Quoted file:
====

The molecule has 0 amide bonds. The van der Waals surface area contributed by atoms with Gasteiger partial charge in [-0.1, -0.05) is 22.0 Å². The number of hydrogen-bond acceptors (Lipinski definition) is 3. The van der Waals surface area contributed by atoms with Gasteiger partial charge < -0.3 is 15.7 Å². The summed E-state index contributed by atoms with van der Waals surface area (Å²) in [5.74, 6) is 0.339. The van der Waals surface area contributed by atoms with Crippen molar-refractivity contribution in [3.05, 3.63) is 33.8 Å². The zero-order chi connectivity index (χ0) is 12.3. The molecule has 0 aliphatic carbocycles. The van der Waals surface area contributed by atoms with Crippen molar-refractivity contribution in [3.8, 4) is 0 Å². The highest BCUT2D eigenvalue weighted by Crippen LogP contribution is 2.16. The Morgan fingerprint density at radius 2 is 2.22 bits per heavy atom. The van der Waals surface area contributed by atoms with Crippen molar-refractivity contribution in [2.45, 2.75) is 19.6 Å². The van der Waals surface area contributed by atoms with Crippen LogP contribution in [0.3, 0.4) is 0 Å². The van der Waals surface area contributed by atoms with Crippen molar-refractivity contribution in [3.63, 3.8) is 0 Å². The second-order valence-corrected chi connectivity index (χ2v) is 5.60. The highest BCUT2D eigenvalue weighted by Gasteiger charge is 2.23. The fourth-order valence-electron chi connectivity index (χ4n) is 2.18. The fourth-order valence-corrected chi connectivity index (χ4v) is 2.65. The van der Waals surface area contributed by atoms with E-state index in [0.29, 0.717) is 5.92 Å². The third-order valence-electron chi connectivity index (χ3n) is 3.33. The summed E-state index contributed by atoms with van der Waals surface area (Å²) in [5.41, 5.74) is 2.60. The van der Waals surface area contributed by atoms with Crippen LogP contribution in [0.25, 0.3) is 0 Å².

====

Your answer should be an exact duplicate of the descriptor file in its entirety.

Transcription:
The molecule has 0 amide bonds. The van der Waals surface area contributed by atoms with Gasteiger partial charge in [-0.1, -0.05) is 22.0 Å². The number of hydrogen-bond acceptors (Lipinski definition) is 3. The van der Waals surface area contributed by atoms with Gasteiger partial charge < -0.3 is 15.7 Å². The summed E-state index contributed by atoms with van der Waals surface area (Å²) in [5.74, 6) is 0.339. The van der Waals surface area contributed by atoms with Crippen molar-refractivity contribution in [3.05, 3.63) is 33.8 Å². The zero-order chi connectivity index (χ0) is 12.3. The molecule has 0 aliphatic carbocycles. The van der Waals surface area contributed by atoms with Crippen molar-refractivity contribution in [3.8, 4) is 0 Å². The highest BCUT2D eigenvalue weighted by Crippen LogP contribution is 2.16. The Morgan fingerprint density at radius 2 is 2.22 bits per heavy atom. The van der Waals surface area contributed by atoms with Crippen molar-refractivity contribution in [2.45, 2.75) is 19.6 Å². The van der Waals surface area contributed by atoms with Crippen LogP contribution in [0.3, 0.4) is 0 Å². The van der Waals surface area contributed by atoms with Crippen molar-refractivity contribution in [3.63, 3.8) is 0 Å². The second-order valence-corrected chi connectivity index (χ2v) is 5.60. The highest BCUT2D eigenvalue weighted by Gasteiger charge is 2.23. The fourth-order valence-electron chi connectivity index (χ4n) is 2.18. The fourth-order valence-corrected chi connectivity index (χ4v) is 2.65. The van der Waals surface area contributed by atoms with E-state index in [0.29, 0.717) is 5.92 Å². The third-order valence-electron chi connectivity index (χ3n) is 3.33. The summed E-state index contributed by atoms with van der Waals surface area (Å²) in [5.41, 5.74) is 2.60. The van der Waals surface area contributed by atoms with Crippen LogP contribution in [0.25, 0.3) is 0 Å².